When I first started in insurance many moons ago Directors & Officers protected just that – the Directors & Officers of the company. Over time this has expanded and become all encompassing including employees. Why? Take an example of an employee being electrocuted by a faulty cable. The H&S executive want to undertake an investigation. The Directors & Officers are okay as they have the insurers legal teams proving advice and covering costs. If your employee is out in the cold and potentially having to pay their own legal cost they first thing they are likely to do is drop you in it to defend their own position making it more difficult for insurers to defend and increasing their costs.

Tim Jones
Directors can be held accountable for the actions of others, so whilst a Director may not have committed a particular act, the actions of a subordinate can have ramifications for the Director.

Charlotte Jessop – QUESTION
Are there sectors that D&O insurance is more relevant to or required?

Tim Jones
The obvious sectors are ones that are regulated i.e. by the FCA. An authorised person would be under increased levels of scrutiny. Any company with outside investors/shareholders and employees (EPL).

Smaller companies might not think they have an exposure but they face the same challenges of running a business as larger organisations i.e. Health & Safety issues, action by the ICO, Contractual issues.

Kate Rhodes
Shareholders, for example, have significant interest in the protection of their capital investments and annual dividends and look for reassurance that those tasked with running the business are making the right choices. If they fail in their management duties and the business suffers a loss, they are very likely to make a claim against the Company and/or an individual director if they consider them to be personally responsible for that loss.

Lucy Frost – CASE STUDY
A shareholder alleges they have been receiving insufficient management information which has created unfair prejudice, they also alleged a failure to pay dividends. The shareholder seeks damages or to be bought out. Whilst often cases like this can be unfounded or there is an ulterior motive the policy provides support with legal costs which can mount into the tens of thousands.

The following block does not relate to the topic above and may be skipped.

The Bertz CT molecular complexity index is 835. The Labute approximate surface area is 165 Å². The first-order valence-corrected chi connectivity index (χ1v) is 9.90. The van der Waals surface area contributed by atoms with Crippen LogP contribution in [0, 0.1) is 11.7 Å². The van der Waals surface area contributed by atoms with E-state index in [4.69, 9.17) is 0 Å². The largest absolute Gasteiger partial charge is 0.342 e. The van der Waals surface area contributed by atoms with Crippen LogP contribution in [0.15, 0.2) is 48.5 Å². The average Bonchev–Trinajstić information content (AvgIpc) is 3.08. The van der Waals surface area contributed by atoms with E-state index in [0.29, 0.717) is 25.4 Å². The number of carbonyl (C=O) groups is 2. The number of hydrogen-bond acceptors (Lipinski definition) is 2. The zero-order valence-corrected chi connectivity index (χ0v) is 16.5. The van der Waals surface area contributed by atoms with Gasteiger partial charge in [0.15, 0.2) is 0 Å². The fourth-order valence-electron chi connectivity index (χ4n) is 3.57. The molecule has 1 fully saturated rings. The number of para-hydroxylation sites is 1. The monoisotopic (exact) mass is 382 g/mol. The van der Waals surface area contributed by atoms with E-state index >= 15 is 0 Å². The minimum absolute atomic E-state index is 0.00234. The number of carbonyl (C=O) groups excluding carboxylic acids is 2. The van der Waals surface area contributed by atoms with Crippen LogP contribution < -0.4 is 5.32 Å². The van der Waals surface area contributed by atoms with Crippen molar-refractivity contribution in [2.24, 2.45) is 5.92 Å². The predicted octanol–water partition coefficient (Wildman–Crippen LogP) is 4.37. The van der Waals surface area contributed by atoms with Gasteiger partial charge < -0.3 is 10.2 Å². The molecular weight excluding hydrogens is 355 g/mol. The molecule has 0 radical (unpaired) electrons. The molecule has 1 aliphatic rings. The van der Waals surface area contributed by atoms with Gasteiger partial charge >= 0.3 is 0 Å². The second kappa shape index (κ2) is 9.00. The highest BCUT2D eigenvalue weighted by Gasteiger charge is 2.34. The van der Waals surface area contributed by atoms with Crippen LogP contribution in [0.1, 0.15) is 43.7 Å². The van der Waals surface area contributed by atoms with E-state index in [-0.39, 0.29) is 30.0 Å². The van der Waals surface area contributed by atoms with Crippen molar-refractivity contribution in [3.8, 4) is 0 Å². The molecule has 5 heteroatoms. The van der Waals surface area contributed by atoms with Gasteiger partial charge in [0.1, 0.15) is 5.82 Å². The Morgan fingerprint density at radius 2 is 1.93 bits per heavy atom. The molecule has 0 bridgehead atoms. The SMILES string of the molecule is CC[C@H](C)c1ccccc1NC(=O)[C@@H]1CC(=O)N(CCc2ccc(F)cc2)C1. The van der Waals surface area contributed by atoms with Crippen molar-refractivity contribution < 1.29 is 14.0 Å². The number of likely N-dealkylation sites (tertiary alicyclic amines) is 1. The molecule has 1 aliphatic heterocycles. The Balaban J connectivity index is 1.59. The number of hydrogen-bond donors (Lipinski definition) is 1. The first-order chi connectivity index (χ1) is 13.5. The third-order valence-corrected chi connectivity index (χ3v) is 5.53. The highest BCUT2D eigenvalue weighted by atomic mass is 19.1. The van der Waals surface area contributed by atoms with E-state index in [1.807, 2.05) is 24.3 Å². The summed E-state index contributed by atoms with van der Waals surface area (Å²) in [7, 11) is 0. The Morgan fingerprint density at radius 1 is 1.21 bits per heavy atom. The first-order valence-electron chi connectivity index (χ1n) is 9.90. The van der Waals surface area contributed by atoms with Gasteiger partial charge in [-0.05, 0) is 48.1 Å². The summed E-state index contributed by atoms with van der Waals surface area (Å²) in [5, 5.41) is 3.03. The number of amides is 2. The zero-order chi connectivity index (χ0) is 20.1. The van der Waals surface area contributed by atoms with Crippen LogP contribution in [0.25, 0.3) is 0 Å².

Kate Rhodes
Legal action could also be taken by investors, creditors, employees, third parties or regulators if a director or officer is alleged to have committed any wrongful act while carrying out his or her duties. This could be an error, a misleading statement, wrongful trading, negligence or a breach of duty or trust.

  • Where negligence is suspected
  • HMRC where Insolvent Trading or Misappropriation of Tax Payments is suspected.
  • The Environment Agency, Local Authorities, FCA, Care Quality Commission, Serious Fraud Office and the Information Commissioners Office.
  • Frivolous or malicious claims by disgruntled customers who were not happy about service received.

Tim Jones

Wrongful Acts include:-

  • Breach of Trust
  • Breach of Duty
  • Neglect
  • Error
  • Misleading Statements
  • Wrongful trading

Defence Costs
Even if allegations are not justified the cost of defending an action can be devastating.

Company Reimbursement
Where an individual has been or may be reimbursed by the company the insurance policy funds it = balance sheet protection.


  • Entity – Claims against the Company
  • Entity EPL – Unfair dismissal, harassment, employee overlooked for promotion

Lucy Frost – CASE STUDY
An employee assaulted another member of staff at a trade function and was subsequently dismissed for gross misconduct. Despite the incident being witnessed the claimant launched an unfair dismissal tribunal and was awarded £10,000. The policy met this in addition to legal costs.

Cyber – Growing area and various ways this can be covered. D&O is one of them.